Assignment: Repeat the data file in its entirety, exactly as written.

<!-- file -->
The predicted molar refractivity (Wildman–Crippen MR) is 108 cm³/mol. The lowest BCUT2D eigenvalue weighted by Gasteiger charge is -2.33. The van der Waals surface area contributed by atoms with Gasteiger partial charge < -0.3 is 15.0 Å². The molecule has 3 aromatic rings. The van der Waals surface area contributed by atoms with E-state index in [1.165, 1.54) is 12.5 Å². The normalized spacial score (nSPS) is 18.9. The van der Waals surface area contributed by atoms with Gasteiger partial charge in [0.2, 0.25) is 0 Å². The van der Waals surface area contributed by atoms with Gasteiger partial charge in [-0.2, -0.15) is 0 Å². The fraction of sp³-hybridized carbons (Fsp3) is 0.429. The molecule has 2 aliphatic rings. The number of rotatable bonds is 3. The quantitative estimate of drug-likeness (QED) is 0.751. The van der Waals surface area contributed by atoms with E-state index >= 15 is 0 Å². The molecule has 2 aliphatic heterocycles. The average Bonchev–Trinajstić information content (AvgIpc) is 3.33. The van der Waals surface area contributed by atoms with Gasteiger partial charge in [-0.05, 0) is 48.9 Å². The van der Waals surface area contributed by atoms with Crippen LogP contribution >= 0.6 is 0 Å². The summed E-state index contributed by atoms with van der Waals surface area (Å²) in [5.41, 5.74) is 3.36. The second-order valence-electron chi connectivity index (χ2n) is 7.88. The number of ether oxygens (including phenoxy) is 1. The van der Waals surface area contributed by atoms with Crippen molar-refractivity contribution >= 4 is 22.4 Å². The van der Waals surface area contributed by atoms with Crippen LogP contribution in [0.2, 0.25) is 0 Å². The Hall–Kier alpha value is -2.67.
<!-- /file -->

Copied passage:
The predicted molar refractivity (Wildman–Crippen MR) is 108 cm³/mol. The lowest BCUT2D eigenvalue weighted by Gasteiger charge is -2.33. The van der Waals surface area contributed by atoms with Gasteiger partial charge < -0.3 is 15.0 Å². The molecule has 3 aromatic rings. The van der Waals surface area contributed by atoms with E-state index in [1.165, 1.54) is 12.5 Å². The normalized spacial score (nSPS) is 18.9. The van der Waals surface area contributed by atoms with Gasteiger partial charge in [0.2, 0.25) is 0 Å². The van der Waals surface area contributed by atoms with Gasteiger partial charge in [-0.2, -0.15) is 0 Å². The fraction of sp³-hybridized carbons (Fsp3) is 0.429. The molecule has 2 aliphatic rings. The number of rotatable bonds is 3. The quantitative estimate of drug-likeness (QED) is 0.751. The van der Waals surface area contributed by atoms with E-state index >= 15 is 0 Å². The molecule has 2 aliphatic heterocycles. The average Bonchev–Trinajstić information content (AvgIpc) is 3.33. The van der Waals surface area contributed by atoms with Gasteiger partial charge in [-0.05, 0) is 48.9 Å². The van der Waals surface area contributed by atoms with Crippen LogP contribution >= 0.6 is 0 Å². The summed E-state index contributed by atoms with van der Waals surface area (Å²) in [5.41, 5.74) is 3.36. The second-order valence-electron chi connectivity index (χ2n) is 7.88. The number of ether oxygens (including phenoxy) is 1. The van der Waals surface area contributed by atoms with Crippen molar-refractivity contribution >= 4 is 22.4 Å². The van der Waals surface area contributed by atoms with Crippen LogP contribution in [0.2, 0.25) is 0 Å². The Hall–Kier alpha value is -2.67.